Dr Fowler has said:
“We want the children to think of themselves as future leaders in the field and to narrate the countryside’s colonial histories in compelling new ways. Writers will help the children to craft and disseminate their writing about this topic.”
We look forward to working with them both in the Autumn.
image: Harefield School
Our journey is about uncovering… uncovering a narrative that is often hidden not far beneath the surface.
In February 2009, George Monbiot, British writer and political activist, wrote a piece linking heritage sites with national consciousness, suggesting that bodies like the National Trust had a responsibility that stretched beyond the tourism sector.
We would like to share this piece again and remain hopeful that the Trust continue to stick to their word…
“we can never hope fully to understand the past, but we can at least recognise that history is open to widely different interpretations … The Trust is ready to explore unfamiliar or uncomfortable history in new ways.”
The piece looks at Stowe Landscape Gardens, a location from Monboit’s own childhood, restored by the National Trust but tells a story of famous architects and great families rather than eviction and famine; a selective view of the past that needs to be challenged.
Picture: Charlecote Park | National Trust
How the poor were airbrushed from history
By George Monbiot. Published in the Guardian 24th February 2009
Is there any other democracy so adept at editing its history? Even Spain, for years notoriously reluctant to get to grips with the legacy of Franco, has begun to acknowledge the past, as the success of Guillermo del Torro’s masterpiece Pan’s Labyrinth shows. The French are aware of every sordid detail of the excesses of both monarchs and revolutionaries. The Germans are pricked by their past every day. In the United States everyone knows about slavery, the civil war and segregation. But in Britain our collective memory has been wiped clean.
Despite the efforts of authors such as Mike Davis, John Newsinger, Mark Curtis, Caroline Elkins and David Anderson(1,2,3,4,5,6), our colonial atrocities still leave the national conscience untroubled. We appear to be even less aware of what happened at home.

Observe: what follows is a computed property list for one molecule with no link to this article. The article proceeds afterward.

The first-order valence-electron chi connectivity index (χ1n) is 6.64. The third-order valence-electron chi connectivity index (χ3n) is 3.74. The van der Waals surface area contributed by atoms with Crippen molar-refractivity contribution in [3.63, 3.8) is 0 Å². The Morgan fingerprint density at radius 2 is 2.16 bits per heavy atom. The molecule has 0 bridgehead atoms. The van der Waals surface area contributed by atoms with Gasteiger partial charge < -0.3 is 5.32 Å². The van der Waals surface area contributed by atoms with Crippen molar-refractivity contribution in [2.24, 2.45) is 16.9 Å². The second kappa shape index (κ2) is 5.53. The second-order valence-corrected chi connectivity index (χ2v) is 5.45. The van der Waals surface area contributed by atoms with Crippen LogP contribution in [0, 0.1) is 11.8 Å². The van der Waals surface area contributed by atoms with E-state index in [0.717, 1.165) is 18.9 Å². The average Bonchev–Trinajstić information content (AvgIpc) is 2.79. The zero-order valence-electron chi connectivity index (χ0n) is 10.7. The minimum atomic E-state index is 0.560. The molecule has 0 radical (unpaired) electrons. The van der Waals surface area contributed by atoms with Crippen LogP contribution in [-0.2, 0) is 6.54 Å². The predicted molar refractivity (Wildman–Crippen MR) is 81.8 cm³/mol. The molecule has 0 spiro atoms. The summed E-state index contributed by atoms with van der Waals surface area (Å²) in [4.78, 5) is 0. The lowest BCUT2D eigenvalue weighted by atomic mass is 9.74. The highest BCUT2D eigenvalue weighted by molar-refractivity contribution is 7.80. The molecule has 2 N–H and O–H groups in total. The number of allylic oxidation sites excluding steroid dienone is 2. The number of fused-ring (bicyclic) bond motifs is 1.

Last week the National Trust, which is Britain’s biggest private landowner and biggest NGO, announced that it is creating 1000 allotments – small patches which local people can rent for growing vegetables – on its properties, among them some of its grandest parks and estates(7). This was universally, and rightly, hailed as a good thing. But no one stopped, as no one ever does, to ask where this land came from.
The National Trust has done more than any other body to open up the countryside to the British people, and more than any other body to close down our minds. It bears more responsibility than any other body for the sanitised, tea-towel history which dominates the national consciousness. Last year over 100 million visitors explored its properties(8). They were exposed to a partial and selective view of Britain’s past.
Take one of its finest and most famous holdings: Stowe Landscape Gardens. I know them well, for I enjoyed the astonishing unearned privilege of attending the school that’s housed there. The gardens (really a landscaped deerpark) were a vast playground of crumbling follies and overgrown lakes, of coverts and laurel brakes in which ruined monuments could, like Mayan temples, be discovered by adventurous boys. Licensed by tolerant teachers, I played swallows and amazons here for five years.
Now the gardens have been beautifully, if starkly, restored by the National Trust. The temples have been cleaned and mended, the thickets cleared, the volunteer woodland felled. They have been returned to the state intended by their authors: the first Viscount Cobham (1675-1749) and his descendants.
When you visit the gardens today, or read about them on the Trust’s website, you will learn about the thirteen phases of the development of the gardens, the creation of the avenues, monuments and temples, the commissions executed by the famous architects and designers who worked here(9,10).
But nowhere, as far as I can discover, will you find a word about who lived here before the estate was consolidated in the late 16th Century, or how local people were treated after the gardens were established 150 years later.
The Trust, in other words, says nothing about the village cleared to create the deer-park, or the eviction, imprisonment, transportation or execution of those who lived there(11).
In his book Whigs and Hunters, EP Thomson gives us a vignette of what happened here. As constable of Windsor Castle, the first Viscount Cobham had been responsible for enforcing the Black Acts, which created some 50 new capital offences for poaching and resisting the encroachments and enclosures carried out by the ruling class. He imported this management ethic into his estate at Stowe. “In 1748 two young men … were caught while raiding his deer-park. According to a firm local tradition, the wives of the men sought an interview at Stowe and begged for their husbands’ lives. It seemed that old Cobham, now in his eightieth year, was moved by their tears. He promised that their husbands would be returned to them by a certain day – and so they were, for on that day their corpses were brought to the cottage doors on a cart. Cobham celebrated the occasion by striking statues of the dead men in his park, a deer across their shoulders.”(12)